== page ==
The first occurrences of wild oat resistance to diclofop in the Willamette Valley of Oregon were reported in 1990. Among eight resistant biotypes, GR50 values for diclofop were 3 to 64 times greater than the GR50 for a susceptible wild oat biotype. GR50 values for other aryloxyphenoxypropionate herbicides varied from 1 to over 100 times greater than a susceptible biotype. Only one resistant biotype was resistant to cyclohexanedione herbicides, and this was only a three-fold increase in GR50. Except for one biotype that had a low level of resistance to pronamide, none of the wild oat biotypes were cross-resistant to any other commonly used wild oat herbicide. Levels of resistance and cross-resistance did not follow a consistent pattern among biotypes in this study, suggesting more than one resistance trait. There were significant differences in the light use efficiency, height, dry weight, leaf area, and extent and timing of tillering and flowering of four wild oat biotypes studied. These physiological and morphological differences suggest that these resistant biotypes were selected independently. The diversity of resistance patterns and the coevolution of resistance at several locations will add to the difficulty of resistance management
Imazamox-resistant hybrids resulted from a cross between jointed goatgrass and an imazamox-resistant wheat (cv. FS-4 IR wheat). Two imazamox-resistant hybrids were discovered in a research plot where FS-4 IR wheat seed had been replanted from the harvest of an imazamox efficacy study conducted the year before at a different location. These hybrid plants survived imazamox applied at 0.053 and 0.069 kg ai ha−1 in the field and produced seven viable seeds (BC1). This seed germinated, and chromosomes were counted from the roots (2N number ranged from 39 to 54). In the greenhouse, six of the seven plants survived an application of 0.072 kg ai ha−1imazamox, which confirmed that the resistance trait had been passed to these progeny. A large amount of phenotypic variation was observed in the mature BC1 plants. A genetic description of the movement of the resistant gene is proposed based on the case of the gene being located on the D and the A or B genomes. Management strategies to reduce the occurrence of herbicide-resistant hybrids are presented.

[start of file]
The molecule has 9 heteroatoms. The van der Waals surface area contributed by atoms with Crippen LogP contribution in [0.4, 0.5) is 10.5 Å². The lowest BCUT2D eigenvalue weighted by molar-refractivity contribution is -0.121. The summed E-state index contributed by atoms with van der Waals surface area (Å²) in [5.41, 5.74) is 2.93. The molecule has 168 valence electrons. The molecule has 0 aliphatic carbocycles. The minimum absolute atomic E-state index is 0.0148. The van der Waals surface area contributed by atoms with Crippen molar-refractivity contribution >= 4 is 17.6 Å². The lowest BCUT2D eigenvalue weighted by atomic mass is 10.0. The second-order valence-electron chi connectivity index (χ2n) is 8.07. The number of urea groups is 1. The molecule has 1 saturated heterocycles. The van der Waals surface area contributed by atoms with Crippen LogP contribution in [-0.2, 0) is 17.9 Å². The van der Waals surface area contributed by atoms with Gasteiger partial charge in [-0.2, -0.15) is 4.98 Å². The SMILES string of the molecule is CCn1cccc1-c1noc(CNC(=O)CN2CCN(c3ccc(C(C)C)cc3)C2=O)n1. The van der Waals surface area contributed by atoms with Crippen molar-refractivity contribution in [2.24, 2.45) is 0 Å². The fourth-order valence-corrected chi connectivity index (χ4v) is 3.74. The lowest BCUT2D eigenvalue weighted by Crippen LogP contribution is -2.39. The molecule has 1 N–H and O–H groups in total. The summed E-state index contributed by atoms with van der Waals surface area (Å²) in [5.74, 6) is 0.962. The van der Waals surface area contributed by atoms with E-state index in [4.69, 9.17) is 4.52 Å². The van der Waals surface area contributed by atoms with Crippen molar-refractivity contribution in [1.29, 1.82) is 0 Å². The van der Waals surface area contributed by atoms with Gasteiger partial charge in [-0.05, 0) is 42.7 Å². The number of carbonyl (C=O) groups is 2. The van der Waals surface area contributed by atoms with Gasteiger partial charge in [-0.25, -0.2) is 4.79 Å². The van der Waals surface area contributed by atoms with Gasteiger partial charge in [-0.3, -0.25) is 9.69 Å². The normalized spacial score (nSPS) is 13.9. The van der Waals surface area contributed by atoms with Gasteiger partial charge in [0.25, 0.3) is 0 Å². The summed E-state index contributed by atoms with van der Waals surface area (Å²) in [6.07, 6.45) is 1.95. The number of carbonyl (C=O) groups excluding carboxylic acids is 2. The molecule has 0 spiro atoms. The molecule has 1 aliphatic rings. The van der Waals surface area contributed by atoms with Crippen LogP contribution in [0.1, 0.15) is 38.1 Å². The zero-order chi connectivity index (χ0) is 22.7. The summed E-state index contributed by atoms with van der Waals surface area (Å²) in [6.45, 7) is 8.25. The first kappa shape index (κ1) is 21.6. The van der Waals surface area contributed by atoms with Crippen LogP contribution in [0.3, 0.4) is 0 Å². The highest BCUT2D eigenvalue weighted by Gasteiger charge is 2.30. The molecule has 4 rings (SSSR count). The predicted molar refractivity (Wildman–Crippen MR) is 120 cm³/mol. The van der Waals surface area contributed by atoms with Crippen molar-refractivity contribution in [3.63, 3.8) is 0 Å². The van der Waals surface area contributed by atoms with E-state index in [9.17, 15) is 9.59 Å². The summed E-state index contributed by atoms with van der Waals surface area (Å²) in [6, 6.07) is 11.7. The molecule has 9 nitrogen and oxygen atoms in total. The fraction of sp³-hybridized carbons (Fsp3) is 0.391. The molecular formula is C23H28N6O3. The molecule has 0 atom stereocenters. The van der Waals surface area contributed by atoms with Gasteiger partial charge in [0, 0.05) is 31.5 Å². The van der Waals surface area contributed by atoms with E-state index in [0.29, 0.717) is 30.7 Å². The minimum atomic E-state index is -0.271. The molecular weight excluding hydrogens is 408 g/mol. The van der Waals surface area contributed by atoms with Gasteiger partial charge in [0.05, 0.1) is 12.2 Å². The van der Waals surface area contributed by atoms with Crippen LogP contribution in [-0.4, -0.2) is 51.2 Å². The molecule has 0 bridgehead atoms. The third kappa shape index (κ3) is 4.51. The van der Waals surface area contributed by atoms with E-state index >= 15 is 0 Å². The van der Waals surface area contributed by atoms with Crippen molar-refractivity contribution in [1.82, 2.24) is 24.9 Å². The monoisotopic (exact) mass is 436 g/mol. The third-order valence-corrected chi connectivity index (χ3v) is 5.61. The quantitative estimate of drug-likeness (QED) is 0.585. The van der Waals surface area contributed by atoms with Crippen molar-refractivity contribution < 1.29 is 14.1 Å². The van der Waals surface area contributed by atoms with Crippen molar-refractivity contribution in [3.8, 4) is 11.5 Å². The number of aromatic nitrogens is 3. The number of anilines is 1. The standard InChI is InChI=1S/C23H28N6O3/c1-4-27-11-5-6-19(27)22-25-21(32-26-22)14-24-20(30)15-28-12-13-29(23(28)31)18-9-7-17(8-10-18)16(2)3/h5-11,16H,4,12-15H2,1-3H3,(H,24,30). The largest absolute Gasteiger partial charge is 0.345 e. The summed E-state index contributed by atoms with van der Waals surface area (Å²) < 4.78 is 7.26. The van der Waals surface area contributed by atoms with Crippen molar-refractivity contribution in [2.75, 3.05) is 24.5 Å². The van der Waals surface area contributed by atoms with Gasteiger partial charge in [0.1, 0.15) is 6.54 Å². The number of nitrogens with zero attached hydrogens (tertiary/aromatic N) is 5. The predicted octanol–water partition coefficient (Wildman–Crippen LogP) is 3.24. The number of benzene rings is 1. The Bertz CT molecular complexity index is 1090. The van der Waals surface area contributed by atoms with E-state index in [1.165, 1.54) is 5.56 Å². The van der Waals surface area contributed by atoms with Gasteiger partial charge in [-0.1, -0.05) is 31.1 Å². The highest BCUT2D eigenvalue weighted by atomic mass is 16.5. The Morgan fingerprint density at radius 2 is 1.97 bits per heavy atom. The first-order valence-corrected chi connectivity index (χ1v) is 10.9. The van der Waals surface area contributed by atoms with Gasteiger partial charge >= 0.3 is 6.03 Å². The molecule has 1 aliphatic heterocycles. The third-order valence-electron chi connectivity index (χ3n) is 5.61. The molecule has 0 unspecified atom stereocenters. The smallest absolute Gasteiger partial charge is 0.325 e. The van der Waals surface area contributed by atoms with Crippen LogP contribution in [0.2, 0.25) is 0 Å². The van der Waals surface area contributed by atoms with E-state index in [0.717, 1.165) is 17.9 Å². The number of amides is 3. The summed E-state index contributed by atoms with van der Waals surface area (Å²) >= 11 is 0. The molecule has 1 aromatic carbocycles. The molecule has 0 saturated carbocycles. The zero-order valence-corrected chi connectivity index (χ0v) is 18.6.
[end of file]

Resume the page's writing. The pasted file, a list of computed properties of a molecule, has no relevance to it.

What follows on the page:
Laboratory experiments were conducted to determine the mechanism of resistance to diclofop in two wild oat biotypes (designated ‘B’ and ‘C’ biotypes) from the Willamette Valley of Oregon. Resistance could not be attributed to differential absorption, translocation, or metabolism of diclofop. Resistance was not correlated with membrane plasmalemma repolarization following diclofop acid treatment. Compared to a susceptible (’S') wild oat biotype, acetyl CoA carboxylase from the B and C biotypes showed a 10.3 and 4.5 fold increase in the level of resistance, respectively, to diclofop acid. Cross-resistance to fenoxaprop acid was 5.5 and 7.3 times higher in the B and C biotypes, respectively than the S biotype. Correlation between resistance at the whole plant level and at the ACCase level was good for diclofop and fenoxaprop in the B biotype. For the C biotype, this correlation was not as good. Possible reasons for the discrepancy are given.
Jointed goatgrass is an invasive winter annual grass weed that is a particular problem in the low to intermediate rainfall zones of the Pacific Northwest (PNW). For the most part, single-component research has been the focus of previous jointed goatgrass studies. In 1996, an integrated cropping systems study for the management of jointed goatgrass was initiated in Washington, Idaho, and Oregon in the traditional winter wheat (WW)–fallow (F) region of the PNW. The study evaluated eight integrated weed management (IWM) systems that included combinations of either a one-time stubble burn (B) or a no-burn (NB) treatment, a rotation of either WW–F–WW or spring wheat (SW)–F–WW, and either a standard (S) or an integrated (I) practice of planting winter wheat. This study is the first, to our knowledge, to evaluate and identify complete IWM systems for jointed goatgrass control in winter wheat. At the Idaho location, in a very low weed density, no IWM system was identified that consistently had the highest yield, reduced grain dockage, and reduced weed densities. However, successful IWM systems for jointed goatgrass management were identified as weed populations increased. At the Washington location, in a moderate population of jointed goatgrass, the best IWM system based on the above responses was the B:SW–F–WW:S system. At the Washington site, this system was better than the integrated planting system because the competitive winter wheat variety did not perform well in drought conditions during the second year of winter wheat. At the Oregon site, a location with a high weed density, the system B:SW–F–WW:I produced consistently higher grain yields, reduced grain dockage, and reduced jointed goatgrass densities. These integrated systems, if adopted by PNW growers in the wheat–fallow area, would increase farm profits by decreasing dockage, decreasing farm inputs, and reducing herbicide resistance in jointed goatgrass.